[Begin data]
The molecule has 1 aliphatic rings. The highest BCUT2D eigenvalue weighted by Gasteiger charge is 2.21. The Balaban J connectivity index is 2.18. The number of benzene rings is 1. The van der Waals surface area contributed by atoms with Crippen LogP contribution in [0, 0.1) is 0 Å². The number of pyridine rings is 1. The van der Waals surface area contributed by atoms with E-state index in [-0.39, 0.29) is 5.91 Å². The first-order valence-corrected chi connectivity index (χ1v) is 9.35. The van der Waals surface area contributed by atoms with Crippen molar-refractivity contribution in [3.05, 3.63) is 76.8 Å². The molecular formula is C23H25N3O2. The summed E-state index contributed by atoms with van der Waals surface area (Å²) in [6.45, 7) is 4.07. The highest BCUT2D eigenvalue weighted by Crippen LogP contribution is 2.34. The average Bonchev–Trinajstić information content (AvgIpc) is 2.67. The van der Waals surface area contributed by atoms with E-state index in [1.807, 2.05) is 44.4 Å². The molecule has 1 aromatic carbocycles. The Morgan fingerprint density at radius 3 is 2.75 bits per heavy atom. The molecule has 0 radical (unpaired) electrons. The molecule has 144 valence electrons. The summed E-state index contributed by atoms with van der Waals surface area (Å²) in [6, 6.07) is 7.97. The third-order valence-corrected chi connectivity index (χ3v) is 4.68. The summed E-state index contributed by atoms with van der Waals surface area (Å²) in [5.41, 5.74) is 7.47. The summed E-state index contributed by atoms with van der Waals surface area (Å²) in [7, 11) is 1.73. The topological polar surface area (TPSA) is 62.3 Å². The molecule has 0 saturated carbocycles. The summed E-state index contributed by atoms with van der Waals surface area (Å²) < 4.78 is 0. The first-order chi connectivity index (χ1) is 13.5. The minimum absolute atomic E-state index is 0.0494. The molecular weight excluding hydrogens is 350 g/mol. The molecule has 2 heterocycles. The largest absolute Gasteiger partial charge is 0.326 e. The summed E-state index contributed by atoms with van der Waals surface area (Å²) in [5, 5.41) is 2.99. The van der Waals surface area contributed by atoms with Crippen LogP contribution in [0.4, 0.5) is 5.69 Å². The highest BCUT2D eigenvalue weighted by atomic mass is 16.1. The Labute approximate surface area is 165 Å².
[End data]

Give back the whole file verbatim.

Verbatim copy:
The molecule has 1 aliphatic rings. The highest BCUT2D eigenvalue weighted by Gasteiger charge is 2.21. The Balaban J connectivity index is 2.18. The number of benzene rings is 1. The van der Waals surface area contributed by atoms with Crippen LogP contribution in [0, 0.1) is 0 Å². The number of pyridine rings is 1. The van der Waals surface area contributed by atoms with E-state index in [-0.39, 0.29) is 5.91 Å². The first-order valence-corrected chi connectivity index (χ1v) is 9.35. The van der Waals surface area contributed by atoms with Crippen molar-refractivity contribution in [3.05, 3.63) is 76.8 Å². The molecular formula is C23H25N3O2. The summed E-state index contributed by atoms with van der Waals surface area (Å²) in [6.45, 7) is 4.07. The highest BCUT2D eigenvalue weighted by Crippen LogP contribution is 2.34. The average Bonchev–Trinajstić information content (AvgIpc) is 2.67. The van der Waals surface area contributed by atoms with E-state index in [1.807, 2.05) is 44.4 Å². The molecule has 1 aromatic carbocycles. The Morgan fingerprint density at radius 3 is 2.75 bits per heavy atom. The molecule has 0 radical (unpaired) electrons. The molecule has 144 valence electrons. The summed E-state index contributed by atoms with van der Waals surface area (Å²) in [6, 6.07) is 7.97. The third-order valence-corrected chi connectivity index (χ3v) is 4.68. The summed E-state index contributed by atoms with van der Waals surface area (Å²) in [5.41, 5.74) is 7.47. The summed E-state index contributed by atoms with van der Waals surface area (Å²) in [7, 11) is 1.73. The topological polar surface area (TPSA) is 62.3 Å². The molecule has 0 saturated carbocycles. The summed E-state index contributed by atoms with van der Waals surface area (Å²) < 4.78 is 0. The first-order chi connectivity index (χ1) is 13.5. The minimum absolute atomic E-state index is 0.0494. The molecular weight excluding hydrogens is 350 g/mol. The molecule has 2 heterocycles. The largest absolute Gasteiger partial charge is 0.326 e. The summed E-state index contributed by atoms with van der Waals surface area (Å²) in [5, 5.41) is 2.99. The van der Waals surface area contributed by atoms with Crippen LogP contribution in [0.4, 0.5) is 5.69 Å². The highest BCUT2D eigenvalue weighted by atomic mass is 16.1. The Labute approximate surface area is 165 Å².